Should Muslims be Restricted from Learning with a Range of Teachers?

Answered by Shaykh Irshaad Sedick


My community sometimes behaves like a cult. They always discourage me from learning the Islamic faith from anyone other than themselves.

I know that the faith I learned from them is the right one. They teach me things like Allah exists without place or time. They are great enemies of the contemporary sect, which compares Allah with creation.

However, this enmity and fear of others have driven them not to recommend anything that is not from them.

However, this way and manner is the one that currently worries me the most. As a Muslim, I don’t want to live with the idea of investigating every other Muslim first and asking whom they learned what from and whether their beliefs are correct.


In the Name of Allah, the Most Merciful and Compassionate. May Allah guide our hearts, tongues, and deeds to that which perpetually pleases Him.

Checking Sources

Seeking religious knowledge from reliable, trustworthy, and knowledgeable scholars among the Ahl Al-Sunna wa Al-Jama‘a (Orthodox Islam) is extremely important. Asking about the reliability of the sources of one’s knowledge is a longstanding tradition in Islamic scholarship. The Isnad (chain of transmitters) and the related sciences around it, were born by asking about the sources of knowledge.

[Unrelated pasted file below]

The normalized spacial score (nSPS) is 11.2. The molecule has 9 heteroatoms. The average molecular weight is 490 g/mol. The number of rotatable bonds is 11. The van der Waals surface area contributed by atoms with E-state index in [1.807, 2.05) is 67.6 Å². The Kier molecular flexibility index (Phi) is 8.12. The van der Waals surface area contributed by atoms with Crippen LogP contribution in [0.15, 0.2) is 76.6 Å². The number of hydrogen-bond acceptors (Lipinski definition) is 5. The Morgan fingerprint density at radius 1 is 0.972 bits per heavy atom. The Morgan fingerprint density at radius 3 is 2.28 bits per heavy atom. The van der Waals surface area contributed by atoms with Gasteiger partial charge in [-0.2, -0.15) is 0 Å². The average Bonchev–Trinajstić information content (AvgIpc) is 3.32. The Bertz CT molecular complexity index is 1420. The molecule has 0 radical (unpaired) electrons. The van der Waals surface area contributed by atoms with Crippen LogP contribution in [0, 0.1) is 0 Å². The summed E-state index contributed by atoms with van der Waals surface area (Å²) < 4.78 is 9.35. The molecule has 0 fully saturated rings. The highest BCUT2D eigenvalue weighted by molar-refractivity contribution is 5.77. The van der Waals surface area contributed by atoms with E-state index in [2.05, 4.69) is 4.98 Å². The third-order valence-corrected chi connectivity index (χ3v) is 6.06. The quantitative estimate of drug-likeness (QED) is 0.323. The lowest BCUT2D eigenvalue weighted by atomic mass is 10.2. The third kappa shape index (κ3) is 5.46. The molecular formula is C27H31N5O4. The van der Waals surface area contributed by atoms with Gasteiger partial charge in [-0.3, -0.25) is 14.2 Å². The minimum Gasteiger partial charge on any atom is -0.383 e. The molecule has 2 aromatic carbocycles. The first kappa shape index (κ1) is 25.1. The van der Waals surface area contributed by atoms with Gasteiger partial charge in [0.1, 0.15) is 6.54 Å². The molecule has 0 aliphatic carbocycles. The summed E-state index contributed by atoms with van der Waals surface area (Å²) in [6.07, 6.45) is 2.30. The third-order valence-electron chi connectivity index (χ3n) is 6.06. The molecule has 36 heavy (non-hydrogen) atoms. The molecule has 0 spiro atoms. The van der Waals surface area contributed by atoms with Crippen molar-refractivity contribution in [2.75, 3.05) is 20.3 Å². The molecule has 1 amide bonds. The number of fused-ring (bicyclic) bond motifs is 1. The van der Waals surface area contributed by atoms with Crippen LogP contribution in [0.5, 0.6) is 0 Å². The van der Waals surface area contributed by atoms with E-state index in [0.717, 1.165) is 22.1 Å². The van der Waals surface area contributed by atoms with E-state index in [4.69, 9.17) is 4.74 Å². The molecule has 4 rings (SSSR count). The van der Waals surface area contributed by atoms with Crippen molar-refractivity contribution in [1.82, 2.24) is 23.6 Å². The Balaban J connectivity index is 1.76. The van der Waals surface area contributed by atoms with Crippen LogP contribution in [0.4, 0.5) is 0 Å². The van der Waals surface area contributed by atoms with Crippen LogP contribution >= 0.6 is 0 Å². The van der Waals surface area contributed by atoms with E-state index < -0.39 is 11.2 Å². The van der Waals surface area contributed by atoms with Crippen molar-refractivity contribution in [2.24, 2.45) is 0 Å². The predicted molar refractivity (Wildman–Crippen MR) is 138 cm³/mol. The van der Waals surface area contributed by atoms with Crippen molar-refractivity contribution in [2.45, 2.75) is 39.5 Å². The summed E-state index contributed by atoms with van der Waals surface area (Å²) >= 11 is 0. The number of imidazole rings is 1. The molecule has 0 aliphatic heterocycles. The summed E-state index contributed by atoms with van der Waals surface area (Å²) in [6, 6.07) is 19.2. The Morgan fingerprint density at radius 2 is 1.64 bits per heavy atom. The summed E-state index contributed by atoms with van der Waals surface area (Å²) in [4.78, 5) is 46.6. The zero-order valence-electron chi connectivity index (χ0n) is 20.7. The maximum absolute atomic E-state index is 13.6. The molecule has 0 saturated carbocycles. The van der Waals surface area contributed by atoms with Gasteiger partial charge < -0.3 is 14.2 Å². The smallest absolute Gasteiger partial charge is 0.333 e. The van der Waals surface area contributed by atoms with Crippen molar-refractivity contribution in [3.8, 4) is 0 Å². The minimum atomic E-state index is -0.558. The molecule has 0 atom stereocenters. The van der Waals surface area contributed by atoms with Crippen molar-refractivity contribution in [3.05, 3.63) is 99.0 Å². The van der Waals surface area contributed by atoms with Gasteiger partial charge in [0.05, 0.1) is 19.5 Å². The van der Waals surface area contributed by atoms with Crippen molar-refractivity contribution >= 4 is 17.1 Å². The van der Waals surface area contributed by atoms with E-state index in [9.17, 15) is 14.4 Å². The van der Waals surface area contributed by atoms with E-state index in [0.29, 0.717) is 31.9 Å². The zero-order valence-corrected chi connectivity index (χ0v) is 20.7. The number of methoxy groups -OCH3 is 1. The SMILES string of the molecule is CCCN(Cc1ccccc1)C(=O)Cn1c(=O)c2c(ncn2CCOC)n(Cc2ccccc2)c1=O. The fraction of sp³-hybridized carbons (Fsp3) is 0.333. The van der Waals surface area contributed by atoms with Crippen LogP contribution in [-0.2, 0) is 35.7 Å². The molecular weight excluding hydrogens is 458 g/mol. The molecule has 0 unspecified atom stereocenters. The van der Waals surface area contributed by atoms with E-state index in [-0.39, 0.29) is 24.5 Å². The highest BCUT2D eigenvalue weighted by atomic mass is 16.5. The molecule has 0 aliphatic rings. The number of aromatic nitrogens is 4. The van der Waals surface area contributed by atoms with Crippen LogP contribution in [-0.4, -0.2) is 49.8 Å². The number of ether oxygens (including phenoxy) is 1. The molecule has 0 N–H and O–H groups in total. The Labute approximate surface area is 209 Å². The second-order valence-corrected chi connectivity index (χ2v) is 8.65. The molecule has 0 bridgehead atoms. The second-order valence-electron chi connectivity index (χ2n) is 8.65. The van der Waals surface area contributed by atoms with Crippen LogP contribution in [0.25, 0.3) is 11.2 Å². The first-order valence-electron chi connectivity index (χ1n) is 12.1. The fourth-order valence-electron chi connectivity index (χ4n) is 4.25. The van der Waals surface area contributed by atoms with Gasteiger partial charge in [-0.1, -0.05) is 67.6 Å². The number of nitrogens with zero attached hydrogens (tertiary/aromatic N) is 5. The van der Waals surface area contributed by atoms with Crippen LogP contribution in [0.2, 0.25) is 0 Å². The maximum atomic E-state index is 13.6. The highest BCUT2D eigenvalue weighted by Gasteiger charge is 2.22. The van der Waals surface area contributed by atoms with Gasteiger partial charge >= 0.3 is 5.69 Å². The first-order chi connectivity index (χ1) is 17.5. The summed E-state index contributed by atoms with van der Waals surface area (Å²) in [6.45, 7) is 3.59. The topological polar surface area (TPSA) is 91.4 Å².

Avoid Sectarianism and Extremism

Still, one should avoid sectarianism as much as possible. One could easily slip into sectarianism when one refuses to or is prohibited from seeking knowledge from various reliable, trustworthy, and traditional scholars. How would students know that their knowledge is correct if they never could learn with various teachers?

The concern for the sources of one’s religious knowledge is commendable. Still, the concern should be balanced by a set of good criteria by which you may select your sources of knowledge.

I pray this is of benefit and that Allah guides us all.
[Shaykh] Irshaad Sedick
Checked and Approved by Shaykh Faraz Rabbani

Shaykh Irshaad Sedick was raised in South Africa in a traditional Muslim family. He graduated from Dar al-Ulum al-Arabiyyah al-Islamiyyah in Strand, Western Cape, under the guidance of the late world-renowned scholar Shaykh Taha Karaan.

Shaykh Irshaad received Ijaza from many luminaries of the Islamic world, including Shaykh Taha Karaan, Mawlana Yusuf Karaan, and Mawlana Abdul Hafeez Makki, among others.

He is the author of the text “The Musnad of Ahmad ibn Hanbal: A Hujjah or not?” He has served as the Director of the Discover Islam Centre and Al Jeem Foundation. For the last five years till present, he has served as the Khatib of Masjid Ar-Rashideen, Mowbray, Cape Town.

Shaykh Irshaad has thirteen years of teaching experience at some of the leading Islamic institutes in Cape Town). He is currently building an Islamic online learning and media platform called ‘Isnad Academy’ and has completed his Master’s degree in the study of Islam at the University of Johannesburg. He has a keen interest in healthy living and fitness.